How to build a large intestine model

Updated April 17, 2017

A science fair project that wows the judges is what every student wants. A realistic looking large intestine model is a perfect choice for originality and creativity in a science fair project. Having extensive knowledge about what the large intestine is designed to do in relation to the digestive system of the human body, along with a realistic looking gut laid out on the table, will impress the judges.

Soak the hog casing for 24 hours. This allows for the sausage casing to become soft and pliable.

Cover the sink with the garbage bag and put on the gloves.

Mix red food dye into the spaghetti noodles. Add as much colouring as desired. It is best to wet the noodles with cold water to make sure they slide and don't stick.

Using the kitchen knife, cut 6 feet of casing. Tie a knot into one end.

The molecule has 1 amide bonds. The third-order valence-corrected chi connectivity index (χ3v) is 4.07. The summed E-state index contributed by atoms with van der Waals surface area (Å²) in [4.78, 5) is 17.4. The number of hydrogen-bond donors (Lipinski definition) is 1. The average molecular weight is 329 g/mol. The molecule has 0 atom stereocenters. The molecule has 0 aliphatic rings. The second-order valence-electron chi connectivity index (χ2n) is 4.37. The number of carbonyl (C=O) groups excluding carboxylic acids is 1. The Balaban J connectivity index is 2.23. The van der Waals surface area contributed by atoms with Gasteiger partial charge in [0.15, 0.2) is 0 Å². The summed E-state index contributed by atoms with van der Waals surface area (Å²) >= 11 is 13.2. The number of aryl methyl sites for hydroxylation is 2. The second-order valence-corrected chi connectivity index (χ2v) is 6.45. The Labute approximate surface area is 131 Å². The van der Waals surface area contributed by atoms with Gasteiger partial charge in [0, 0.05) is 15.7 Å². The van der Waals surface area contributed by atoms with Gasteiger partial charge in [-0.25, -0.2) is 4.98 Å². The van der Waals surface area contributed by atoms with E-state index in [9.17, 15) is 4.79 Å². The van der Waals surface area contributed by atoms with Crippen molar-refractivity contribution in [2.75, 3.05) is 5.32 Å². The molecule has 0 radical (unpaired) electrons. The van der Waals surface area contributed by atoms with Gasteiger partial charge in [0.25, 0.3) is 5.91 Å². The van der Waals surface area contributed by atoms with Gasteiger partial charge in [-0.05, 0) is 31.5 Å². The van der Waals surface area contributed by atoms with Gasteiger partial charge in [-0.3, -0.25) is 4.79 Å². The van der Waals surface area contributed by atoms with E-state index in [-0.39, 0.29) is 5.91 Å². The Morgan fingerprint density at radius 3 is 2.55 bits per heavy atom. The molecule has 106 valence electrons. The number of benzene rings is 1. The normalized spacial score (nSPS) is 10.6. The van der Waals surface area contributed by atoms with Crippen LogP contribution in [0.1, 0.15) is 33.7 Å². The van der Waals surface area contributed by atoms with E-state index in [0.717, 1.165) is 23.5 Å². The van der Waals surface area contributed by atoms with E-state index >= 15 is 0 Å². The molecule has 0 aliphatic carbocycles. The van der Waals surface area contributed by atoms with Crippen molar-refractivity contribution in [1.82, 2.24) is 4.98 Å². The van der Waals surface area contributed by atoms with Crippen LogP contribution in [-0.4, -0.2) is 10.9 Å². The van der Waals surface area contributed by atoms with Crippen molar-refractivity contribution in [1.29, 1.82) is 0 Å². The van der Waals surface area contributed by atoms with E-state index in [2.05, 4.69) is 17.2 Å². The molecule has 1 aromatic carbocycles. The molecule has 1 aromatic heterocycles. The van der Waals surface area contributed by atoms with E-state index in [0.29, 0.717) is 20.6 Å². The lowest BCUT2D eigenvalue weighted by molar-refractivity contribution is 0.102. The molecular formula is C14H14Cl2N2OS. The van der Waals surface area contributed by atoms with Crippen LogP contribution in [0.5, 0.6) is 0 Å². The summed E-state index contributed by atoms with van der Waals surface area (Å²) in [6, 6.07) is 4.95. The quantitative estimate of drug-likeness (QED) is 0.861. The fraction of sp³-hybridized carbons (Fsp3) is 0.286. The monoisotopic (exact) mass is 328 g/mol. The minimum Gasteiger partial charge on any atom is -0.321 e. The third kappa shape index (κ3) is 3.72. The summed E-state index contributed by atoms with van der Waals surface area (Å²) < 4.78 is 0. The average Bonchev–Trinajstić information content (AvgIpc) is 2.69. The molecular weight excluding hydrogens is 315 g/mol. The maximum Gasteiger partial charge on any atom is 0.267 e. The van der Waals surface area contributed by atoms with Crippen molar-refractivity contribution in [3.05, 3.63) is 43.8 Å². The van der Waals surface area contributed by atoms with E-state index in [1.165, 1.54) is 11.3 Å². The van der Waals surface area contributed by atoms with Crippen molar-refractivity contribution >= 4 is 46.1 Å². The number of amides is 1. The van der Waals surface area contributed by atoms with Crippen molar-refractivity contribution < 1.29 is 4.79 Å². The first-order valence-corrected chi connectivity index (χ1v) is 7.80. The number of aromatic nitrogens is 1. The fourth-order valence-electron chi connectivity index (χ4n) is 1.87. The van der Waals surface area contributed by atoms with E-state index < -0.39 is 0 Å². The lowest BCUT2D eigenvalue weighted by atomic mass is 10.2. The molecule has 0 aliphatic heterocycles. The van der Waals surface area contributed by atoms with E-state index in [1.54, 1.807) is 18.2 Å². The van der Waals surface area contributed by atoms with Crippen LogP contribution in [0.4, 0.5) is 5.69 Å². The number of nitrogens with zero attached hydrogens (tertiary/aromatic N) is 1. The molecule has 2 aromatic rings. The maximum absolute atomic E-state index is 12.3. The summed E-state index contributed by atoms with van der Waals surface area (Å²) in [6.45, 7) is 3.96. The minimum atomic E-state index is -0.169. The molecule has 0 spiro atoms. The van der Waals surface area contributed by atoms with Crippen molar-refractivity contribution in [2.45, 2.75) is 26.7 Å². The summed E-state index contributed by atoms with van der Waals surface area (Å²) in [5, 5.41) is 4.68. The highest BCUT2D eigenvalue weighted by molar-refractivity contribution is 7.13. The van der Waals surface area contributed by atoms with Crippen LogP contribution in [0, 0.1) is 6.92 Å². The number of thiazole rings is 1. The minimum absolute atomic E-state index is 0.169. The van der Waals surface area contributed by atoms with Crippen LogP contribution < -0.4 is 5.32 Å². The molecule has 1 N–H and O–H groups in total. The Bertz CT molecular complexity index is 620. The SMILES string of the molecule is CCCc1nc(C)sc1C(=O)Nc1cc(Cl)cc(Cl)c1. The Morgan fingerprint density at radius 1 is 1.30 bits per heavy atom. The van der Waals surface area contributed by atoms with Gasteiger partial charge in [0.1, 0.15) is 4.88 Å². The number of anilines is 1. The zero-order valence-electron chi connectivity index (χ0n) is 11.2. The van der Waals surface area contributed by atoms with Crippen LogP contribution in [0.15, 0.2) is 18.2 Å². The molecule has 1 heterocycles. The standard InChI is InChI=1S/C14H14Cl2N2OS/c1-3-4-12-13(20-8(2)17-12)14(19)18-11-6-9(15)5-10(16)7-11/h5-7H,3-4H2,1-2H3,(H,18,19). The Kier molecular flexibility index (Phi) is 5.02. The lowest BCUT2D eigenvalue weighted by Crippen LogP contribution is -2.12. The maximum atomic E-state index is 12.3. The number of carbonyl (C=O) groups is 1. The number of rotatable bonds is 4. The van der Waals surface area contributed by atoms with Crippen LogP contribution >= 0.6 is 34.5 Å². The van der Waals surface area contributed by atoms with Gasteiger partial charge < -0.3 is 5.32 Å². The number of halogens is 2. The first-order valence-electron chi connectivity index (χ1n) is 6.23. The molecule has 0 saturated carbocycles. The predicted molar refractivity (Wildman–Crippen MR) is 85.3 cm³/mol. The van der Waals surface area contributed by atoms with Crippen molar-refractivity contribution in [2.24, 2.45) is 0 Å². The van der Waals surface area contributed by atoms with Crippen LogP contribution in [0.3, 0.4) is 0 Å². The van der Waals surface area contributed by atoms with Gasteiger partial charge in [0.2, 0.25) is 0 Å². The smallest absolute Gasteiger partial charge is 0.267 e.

Wrap the open end of the casing over an end of the PVC pipe. Make sure enough of the casing is over the pipe so it will not slip off during stuffing. At least 4 inches should work.

Fill the casing with the wet, red spaghetti. The casing will only stretch so far. The 38 to 42mm casing will expand to a 1 to 1 1/2 inch wide intestine.

Place the intestine so that it looks like it's piled upon itself. This makes it look like real intestines.


If the spaghetti is not easily sliding down the casing, pour water in at the same time as adding the spaghetti noodles. This will help the noodles to slide down. Drain the water with each handful of spaghetti. The large intestine in an adult is 5 feet long. It is known as the large intestine for its thickness, 1 1/2 inches, rather than its length.


The food dye will permanently stain skin and sinks. Always protect the equipment used with plastic covers such as gloves and garbage bags.

Things You'll Need

  • Clear hog casing, 38 to 42mm
  • Large bucket
  • Cooked spaghetti noodles
  • Vegetable oil
  • Red food dye
  • Kitchen knife
  • 6-inch PVC pipe
  • Rubber gloves
  • Garbage bag
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About the Author

Amy Lea has been writing since 1993. Her work has been published on numerous websites. She specializes in writing how-to and education articles. Lea received an Associate of Arts in teacher education from St. Louis Community College.